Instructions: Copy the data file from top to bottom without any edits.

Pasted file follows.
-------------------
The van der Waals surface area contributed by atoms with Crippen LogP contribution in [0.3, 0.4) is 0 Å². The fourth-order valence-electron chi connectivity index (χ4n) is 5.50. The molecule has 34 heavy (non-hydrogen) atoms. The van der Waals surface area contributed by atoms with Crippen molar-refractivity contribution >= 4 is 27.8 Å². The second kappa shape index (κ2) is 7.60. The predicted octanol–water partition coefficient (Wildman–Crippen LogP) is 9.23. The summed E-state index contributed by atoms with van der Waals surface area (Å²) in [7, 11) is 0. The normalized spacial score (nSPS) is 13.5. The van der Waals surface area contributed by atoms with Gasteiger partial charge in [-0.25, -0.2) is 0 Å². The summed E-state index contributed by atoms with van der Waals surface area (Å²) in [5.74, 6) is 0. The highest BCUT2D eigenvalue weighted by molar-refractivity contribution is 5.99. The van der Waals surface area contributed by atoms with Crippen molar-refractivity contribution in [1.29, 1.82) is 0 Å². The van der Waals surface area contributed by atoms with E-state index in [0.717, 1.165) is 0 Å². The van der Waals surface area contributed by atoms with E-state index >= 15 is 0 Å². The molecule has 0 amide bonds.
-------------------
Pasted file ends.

The van der Waals surface area contributed by atoms with Crippen LogP contribution in [0.3, 0.4) is 0 Å². The fourth-order valence-electron chi connectivity index (χ4n) is 5.50. The molecule has 34 heavy (non-hydrogen) atoms. The van der Waals surface area contributed by atoms with Crippen molar-refractivity contribution >= 4 is 27.8 Å². The second kappa shape index (κ2) is 7.60. The predicted octanol–water partition coefficient (Wildman–Crippen LogP) is 9.23. The summed E-state index contributed by atoms with van der Waals surface area (Å²) in [7, 11) is 0. The normalized spacial score (nSPS) is 13.5. The van der Waals surface area contributed by atoms with Gasteiger partial charge in [-0.25, -0.2) is 0 Å². The summed E-state index contributed by atoms with van der Waals surface area (Å²) in [5.74, 6) is 0. The highest BCUT2D eigenvalue weighted by molar-refractivity contribution is 5.99. The van der Waals surface area contributed by atoms with Crippen molar-refractivity contribution in [1.29, 1.82) is 0 Å². The van der Waals surface area contributed by atoms with E-state index in [0.717, 1.165) is 0 Å². The van der Waals surface area contributed by atoms with E-state index >= 15 is 0 Å². The molecule has 0 amide bonds.